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$vuetify.icons.faPhone1300 650 620

RBA's rate hikes start to weigh on building approvals

Media release

RBA's rate hikes start to weigh on building approvals

Media release
A fall in building approvals at the end of 2022 is the next step in what has been a very well broadcast downturn in the housing market caused by the increase in the cash rate.

The Australian Bureau of Statistics today released its monthly building approvals data for November for detached houses and multi-units covering all states and territories.

“Building approvals fell by 9.0 per cent in the month of November, including a 2.4 per cent decline in detached approvals and a 19.9 per cent decline in multi-units,” added Mr Devitt.

“This puts detached approvals over the three months to November down by 12.1 per cent on the same quarter in 2021, and multi-units down by 11.4 per cent.

“Within two months of the RBA’s first interest rate hike in May 2022, leading indicators of building activity including new home sales started to decline. Investors, first home buyers and owner- occupiers started retreating from the housing market.

“Today’s data suggests that builders have worked through much of the large pipeline of work that existed in May 2022, when the RBA started increasing the cash rate. This will result in a slowdown in the number of homes under construction in 2023.

“The full impact of the 2022 increases in the cash rate will not be observed until the second half of 2023.

“The depth of this downturn will be determined by the RBA’s cash rate decisions.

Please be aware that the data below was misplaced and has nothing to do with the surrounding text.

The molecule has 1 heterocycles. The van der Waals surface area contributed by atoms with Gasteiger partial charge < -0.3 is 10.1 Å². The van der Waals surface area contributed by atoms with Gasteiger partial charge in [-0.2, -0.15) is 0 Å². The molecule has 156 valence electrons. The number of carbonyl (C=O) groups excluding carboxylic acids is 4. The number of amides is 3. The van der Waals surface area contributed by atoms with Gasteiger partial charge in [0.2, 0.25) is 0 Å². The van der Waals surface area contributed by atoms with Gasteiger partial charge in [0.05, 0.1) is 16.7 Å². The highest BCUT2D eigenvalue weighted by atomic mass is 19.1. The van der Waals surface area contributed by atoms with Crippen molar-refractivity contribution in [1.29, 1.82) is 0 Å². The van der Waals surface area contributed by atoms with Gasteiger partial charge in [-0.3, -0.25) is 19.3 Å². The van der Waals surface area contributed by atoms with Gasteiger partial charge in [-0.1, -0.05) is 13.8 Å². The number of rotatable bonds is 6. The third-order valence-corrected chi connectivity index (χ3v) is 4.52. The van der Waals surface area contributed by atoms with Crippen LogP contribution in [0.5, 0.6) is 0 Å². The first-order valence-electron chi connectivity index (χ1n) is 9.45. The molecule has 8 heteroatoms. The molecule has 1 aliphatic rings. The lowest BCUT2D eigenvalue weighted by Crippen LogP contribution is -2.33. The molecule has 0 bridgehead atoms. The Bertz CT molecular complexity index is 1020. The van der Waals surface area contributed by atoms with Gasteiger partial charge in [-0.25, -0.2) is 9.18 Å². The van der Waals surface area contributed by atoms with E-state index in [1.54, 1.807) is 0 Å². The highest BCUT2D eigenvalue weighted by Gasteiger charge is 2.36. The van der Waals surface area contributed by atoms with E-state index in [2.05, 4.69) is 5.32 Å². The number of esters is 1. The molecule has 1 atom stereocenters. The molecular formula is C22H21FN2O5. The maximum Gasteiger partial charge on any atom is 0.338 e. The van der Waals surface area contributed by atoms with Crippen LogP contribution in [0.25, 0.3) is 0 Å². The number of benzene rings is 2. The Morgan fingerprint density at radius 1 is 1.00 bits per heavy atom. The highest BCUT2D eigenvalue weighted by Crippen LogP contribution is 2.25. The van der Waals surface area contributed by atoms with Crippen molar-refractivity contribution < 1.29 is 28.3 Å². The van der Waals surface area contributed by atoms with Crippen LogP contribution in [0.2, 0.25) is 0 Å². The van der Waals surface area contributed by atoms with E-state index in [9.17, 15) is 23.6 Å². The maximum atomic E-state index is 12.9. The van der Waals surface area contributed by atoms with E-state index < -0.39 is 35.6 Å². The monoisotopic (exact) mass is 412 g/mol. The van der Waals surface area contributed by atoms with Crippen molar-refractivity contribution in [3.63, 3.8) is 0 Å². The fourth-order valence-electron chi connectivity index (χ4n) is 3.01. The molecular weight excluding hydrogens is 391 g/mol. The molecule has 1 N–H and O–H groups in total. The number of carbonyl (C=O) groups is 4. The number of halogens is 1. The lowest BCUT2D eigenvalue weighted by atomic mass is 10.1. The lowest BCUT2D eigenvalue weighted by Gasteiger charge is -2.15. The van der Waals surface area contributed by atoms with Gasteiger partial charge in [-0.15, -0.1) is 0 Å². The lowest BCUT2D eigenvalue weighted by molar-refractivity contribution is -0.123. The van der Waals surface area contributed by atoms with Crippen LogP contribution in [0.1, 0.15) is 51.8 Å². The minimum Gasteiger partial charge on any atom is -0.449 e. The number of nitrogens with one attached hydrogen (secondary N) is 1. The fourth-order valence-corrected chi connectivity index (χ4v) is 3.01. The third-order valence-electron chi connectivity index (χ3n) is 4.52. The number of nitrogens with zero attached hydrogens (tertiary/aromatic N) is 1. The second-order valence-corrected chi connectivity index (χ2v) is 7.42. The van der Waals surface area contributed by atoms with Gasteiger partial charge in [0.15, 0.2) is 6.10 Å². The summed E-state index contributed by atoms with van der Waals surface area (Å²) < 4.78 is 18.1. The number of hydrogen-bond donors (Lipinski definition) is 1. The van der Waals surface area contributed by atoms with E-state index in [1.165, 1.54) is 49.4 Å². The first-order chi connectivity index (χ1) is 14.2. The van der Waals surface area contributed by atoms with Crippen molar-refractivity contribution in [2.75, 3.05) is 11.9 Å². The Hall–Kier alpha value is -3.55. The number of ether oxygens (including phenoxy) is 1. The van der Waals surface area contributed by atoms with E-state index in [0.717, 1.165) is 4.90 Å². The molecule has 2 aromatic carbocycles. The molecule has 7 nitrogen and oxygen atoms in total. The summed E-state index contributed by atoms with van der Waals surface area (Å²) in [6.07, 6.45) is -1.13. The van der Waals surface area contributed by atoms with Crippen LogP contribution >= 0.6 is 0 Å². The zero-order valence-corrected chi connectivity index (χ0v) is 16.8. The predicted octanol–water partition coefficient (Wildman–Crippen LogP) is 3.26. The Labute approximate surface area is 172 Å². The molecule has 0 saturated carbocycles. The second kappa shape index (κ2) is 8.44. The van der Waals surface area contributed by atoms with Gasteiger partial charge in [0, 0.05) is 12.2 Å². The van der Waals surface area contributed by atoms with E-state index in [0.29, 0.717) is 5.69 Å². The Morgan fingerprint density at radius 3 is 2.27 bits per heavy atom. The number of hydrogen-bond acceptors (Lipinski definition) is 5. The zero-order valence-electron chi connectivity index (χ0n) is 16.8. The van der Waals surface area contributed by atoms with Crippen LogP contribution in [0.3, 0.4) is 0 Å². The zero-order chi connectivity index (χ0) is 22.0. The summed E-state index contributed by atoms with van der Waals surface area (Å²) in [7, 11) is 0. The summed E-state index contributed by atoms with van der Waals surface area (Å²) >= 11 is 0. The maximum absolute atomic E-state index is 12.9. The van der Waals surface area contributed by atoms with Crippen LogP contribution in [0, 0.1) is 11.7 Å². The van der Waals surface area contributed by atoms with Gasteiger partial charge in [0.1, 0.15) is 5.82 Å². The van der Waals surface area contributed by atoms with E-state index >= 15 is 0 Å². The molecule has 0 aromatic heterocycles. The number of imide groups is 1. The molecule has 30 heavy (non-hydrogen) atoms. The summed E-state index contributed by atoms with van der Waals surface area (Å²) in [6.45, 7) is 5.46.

“The RBA has already undertaken the steepest hiking cycle in a generation and it needs to hold fire on further hikes to give their actions to date time to play out.

“As more housing market indicators reflect the impact of cash rate increases to date, the RBA will be under increasing pressure to reverse course in the second half of this year,” concluded Mr Devitt.

In seasonally adjusted terms, total building approvals by state were mostly down in the three months to November compared to the same quarter in 2021, with the declines led by Western Australia (-27.4 per cent), followed by Queensland (-16.8 per cent), New South Wales (-12.0 per cent), and Victoria (- 6.6 per cent), with South Australia seeing the only increase (+6.2 per cent). In original terms, total building approvals increased in the Northern Territory (+29.0 per cent) and Tasmania (+7.8 per cent), while declining in the Australian Capital Territory (-34.8 per cent).

For more information please contact:

Thomas Devitt

Economist
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